German army field grey 1914-15

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German army field grey 1914-15

Post  buistR on Fri 15 Jul 2011, 6:20 pm



The above French photo (part of a collection developed by the colour photography pioneers the Lumiere brothers in conjunction with a serving major) gives an interesting example of the first generation feldgrau service dress of the German Imperial Army. Formally adopted on 23 February 1910 the field grey was distributed with such speed and efficiency as to be worn by most units involved in the summer manouvers that year. It replaced the varigated coloured uniforms (mostly Prussian blue) previously worn, though these were retained for parade, walking out and ceremonial purposes until August 1914.

As can be seen in the photo, the original feldgrau was of a light shade, with features of the peace-time dress commemorated discreetly in the form of coloured piping, collar and cuff braiding etc. These ornaments, together with the fairly visible shade of grey and the retention of spiked helmets, made the uniform less than totally satisfactory and in September 1915 a simplified field dress was adopted in a darker grey-green colour, with most of the trimmings reduced or removed. In practice both the M1910 and M1915 uniforms were worn on a mix and match basis until 1918. The grey-green proved sufficiently practical to continue being used until the end of World War II. For understandable reasons of political sensititivity it was then replaced by a much lighter grey in the army of the German Federal Republic and a slightly different shade called steingrau (stone-grey) in that of the German Democratic Republic.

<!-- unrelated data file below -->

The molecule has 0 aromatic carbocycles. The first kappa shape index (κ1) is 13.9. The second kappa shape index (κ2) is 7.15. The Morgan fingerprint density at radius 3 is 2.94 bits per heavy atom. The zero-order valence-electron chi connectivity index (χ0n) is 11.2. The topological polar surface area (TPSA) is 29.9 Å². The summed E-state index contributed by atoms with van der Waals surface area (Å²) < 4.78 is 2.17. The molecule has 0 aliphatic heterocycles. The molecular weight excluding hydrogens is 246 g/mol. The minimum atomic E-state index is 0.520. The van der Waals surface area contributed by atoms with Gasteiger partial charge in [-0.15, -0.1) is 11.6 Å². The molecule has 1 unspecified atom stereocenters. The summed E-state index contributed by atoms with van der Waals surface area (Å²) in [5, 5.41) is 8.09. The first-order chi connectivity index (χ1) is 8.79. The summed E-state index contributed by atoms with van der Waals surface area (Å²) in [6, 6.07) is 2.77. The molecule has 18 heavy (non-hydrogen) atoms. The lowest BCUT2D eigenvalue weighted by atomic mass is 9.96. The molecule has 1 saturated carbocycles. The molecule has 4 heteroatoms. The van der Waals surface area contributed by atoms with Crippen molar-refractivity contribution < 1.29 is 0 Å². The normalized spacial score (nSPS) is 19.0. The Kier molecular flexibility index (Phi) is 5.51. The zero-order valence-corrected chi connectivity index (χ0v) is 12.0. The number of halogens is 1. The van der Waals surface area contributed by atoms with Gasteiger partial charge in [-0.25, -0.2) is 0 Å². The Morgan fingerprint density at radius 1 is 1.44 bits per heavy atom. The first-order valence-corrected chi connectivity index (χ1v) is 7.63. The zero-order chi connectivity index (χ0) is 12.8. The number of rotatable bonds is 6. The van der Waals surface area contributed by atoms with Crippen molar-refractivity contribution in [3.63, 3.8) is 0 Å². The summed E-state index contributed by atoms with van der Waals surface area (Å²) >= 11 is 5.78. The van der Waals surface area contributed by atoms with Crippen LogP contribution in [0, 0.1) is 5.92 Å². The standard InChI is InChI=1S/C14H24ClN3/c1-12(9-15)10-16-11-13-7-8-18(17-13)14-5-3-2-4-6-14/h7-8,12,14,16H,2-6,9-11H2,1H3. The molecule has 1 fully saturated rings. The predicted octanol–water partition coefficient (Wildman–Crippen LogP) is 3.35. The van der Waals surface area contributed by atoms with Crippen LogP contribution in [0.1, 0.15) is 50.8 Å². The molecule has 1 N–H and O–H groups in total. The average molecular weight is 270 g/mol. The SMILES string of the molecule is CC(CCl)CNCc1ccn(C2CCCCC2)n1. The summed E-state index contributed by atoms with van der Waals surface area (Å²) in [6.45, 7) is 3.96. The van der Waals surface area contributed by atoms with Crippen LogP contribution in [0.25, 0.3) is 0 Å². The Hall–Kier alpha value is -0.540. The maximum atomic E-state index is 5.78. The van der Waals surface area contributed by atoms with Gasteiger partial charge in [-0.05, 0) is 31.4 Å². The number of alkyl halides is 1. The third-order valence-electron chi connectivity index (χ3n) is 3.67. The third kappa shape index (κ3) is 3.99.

The picture shown appears to have been taken in late 1914 since there is no sign of the pickelhaubes still generally worn in the opening weeks of the war (although these were often souvenired by allied captors or confiscated by intelligence officers to provide clear enemy unit identification. The colourful figure at left is a French chasseur a'cheval (light cavalryman). As a homely detail two pairs of red French breeches appear to be hanging out to dry behind the prisoners.

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